Portugal // Prison in the time of coronavirus~ 7 min

By Francisco Norega

As the pandemic progresses, there are growing concerns about the prison population all over the world. In Portugal, where there are already at least ten cases inside prisons, there is fear of a major tragedy in the overcrowded prisons, where hygiene conditions are poor and there is limited access to cleaning products. 

The first covid-19 infections in Portuguese prisons were confirmed about two weeks ago – two cases in the prison of Caxias (a medical assistant and an inmate incarcerated on the night of March, the 27th) and one case in the prison of Custóias (a guard). Now, there are at least ten cases among guards and medical workers. Rumors say there are more cases inside the jails, although no more cases have been officially confirmed. Panic spread during these last weeks among the prisoners, who recorded several videos already spreading in social networks. Feelings of abandonment and insecurity, together with poor hygiene conditions and the nonexistence of protective equipment for guards, cooks and other workers going in and out of the prisons daily, gave rise to threats of upcoming revolts, unless there was a quick release of prisoners. The recently announced release of prisoners is nonetheless far from being a final solution for the high risk of the new coronavirus falling upon the prison population. 

Miguel Maravalhas, who was recently released, talked to Público and provided a glimpse of the situation in the prison of Santa Cruz do Bispo, in Matosinhos. In this prison, soap and bleach are given to the prisoners to wash their cells, but they have to buy the remaining cleaning products at the bar. As concerns personal hygiene, “one bar of soap, a toothbrush and a toothpaste, two razor blades” are given to the prisoners every fortnight, but only to those who get no visits. No products are given to prisoners who receive visits. The prison guards’ trade unions have also been reporting on the lack of sanitizers and that a mixture of alcohol and water is used to replace sanitizer gel.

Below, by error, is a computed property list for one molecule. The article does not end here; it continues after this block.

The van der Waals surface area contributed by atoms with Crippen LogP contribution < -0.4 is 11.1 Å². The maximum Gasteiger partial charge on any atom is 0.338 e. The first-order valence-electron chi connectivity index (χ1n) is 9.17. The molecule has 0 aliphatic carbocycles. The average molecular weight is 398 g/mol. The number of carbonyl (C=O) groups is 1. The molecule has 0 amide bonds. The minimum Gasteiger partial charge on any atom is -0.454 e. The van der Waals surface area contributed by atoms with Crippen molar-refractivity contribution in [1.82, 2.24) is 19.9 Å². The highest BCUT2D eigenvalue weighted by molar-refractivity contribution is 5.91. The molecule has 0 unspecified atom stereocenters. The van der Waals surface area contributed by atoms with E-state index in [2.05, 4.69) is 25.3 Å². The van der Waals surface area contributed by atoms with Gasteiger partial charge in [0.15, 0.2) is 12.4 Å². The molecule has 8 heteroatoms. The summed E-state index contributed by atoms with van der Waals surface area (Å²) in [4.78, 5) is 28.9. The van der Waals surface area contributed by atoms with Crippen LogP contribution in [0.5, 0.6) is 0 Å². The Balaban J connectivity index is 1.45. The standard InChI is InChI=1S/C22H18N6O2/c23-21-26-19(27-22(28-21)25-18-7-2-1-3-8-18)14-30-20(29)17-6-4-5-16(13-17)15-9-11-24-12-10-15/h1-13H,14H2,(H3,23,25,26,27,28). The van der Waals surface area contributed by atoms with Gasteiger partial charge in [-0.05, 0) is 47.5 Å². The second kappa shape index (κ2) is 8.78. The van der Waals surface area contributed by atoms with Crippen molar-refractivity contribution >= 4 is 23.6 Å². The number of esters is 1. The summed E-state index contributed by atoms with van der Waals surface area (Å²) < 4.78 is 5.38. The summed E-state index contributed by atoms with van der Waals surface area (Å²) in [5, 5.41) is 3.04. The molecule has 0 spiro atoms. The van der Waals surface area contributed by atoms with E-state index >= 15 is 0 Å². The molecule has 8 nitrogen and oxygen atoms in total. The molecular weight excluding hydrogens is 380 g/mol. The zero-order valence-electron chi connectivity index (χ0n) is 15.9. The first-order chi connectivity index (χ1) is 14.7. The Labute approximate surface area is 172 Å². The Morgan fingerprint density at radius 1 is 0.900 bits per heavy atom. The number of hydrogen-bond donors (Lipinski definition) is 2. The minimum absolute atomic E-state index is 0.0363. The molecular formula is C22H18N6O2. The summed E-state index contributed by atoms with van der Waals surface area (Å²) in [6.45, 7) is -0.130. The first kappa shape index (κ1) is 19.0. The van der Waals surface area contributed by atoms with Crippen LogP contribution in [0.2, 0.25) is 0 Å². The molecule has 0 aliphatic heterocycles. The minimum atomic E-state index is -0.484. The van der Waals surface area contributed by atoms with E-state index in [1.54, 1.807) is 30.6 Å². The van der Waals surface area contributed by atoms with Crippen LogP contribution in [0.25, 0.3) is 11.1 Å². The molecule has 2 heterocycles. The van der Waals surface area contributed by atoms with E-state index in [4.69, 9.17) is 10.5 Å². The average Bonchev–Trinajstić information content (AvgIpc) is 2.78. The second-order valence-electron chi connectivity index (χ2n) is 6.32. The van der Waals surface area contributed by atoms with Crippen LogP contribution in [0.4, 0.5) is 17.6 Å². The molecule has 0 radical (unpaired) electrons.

In a video recorded in the prison of Coimbra, prisoners report the lack of prevention and care, and that both guards and cooks walk around with no masks. In the words of the prisoner in the video from Coimbra, “if the state has no conditions to ensure our safety, it has to let us out. We have to be realistic, yes we made mistakes and we are paying for them, but we are talking about a global pandemic. In the streets, and in the streets there are conditions, the number of deaths and infected rises everyday. If this enters the prisons, we are sentenced to death. It is what it is, let’s not have any illusions.” In a video recorded in the prison of Castelo Branco, the prisoners showed a dormitory where 10 people live, with access to a single toilet, and said that they are given only a small bottle of bleach per week. More videos have shown up in the last weeks on social networks with messages from prisoners in Lisbon, Guarda, Izeda, Paços de Ferreira and Custóias. Meanwhile, several other videos have erased from social networks.

In mid-February, a contingency plan for the prison system, aiming to avoid infections by the new coronavirus, was published. Visits to prisoners were forbidden in the Northern region on March 9th and, a few days later, in the entire country. Therefore, prisoners became even more isolated from the outside world, having only 15 minutes a day to speak to their families. A mandatory quarantine of 14 days was also declared to new prisoners and to those returning to jail after prison furloughs. Everything, supposedly, for their own good.

However, guards, teachers, social reintegration technicians, health workers and kitchen staff  kept going in and out of prisons everyday. At the time of the statements given by Jorge Alves, president of the National Trade Union of Prison Guards (SNCGP), to Jornal I, about two weeks ago, prisoners were having their temperatures checked, but guards were not subjected to any kind of control. We don’t know if this situation has changed in the meantime. What we do know is that guards and other workers are the main path for the virus to reach the prisoners.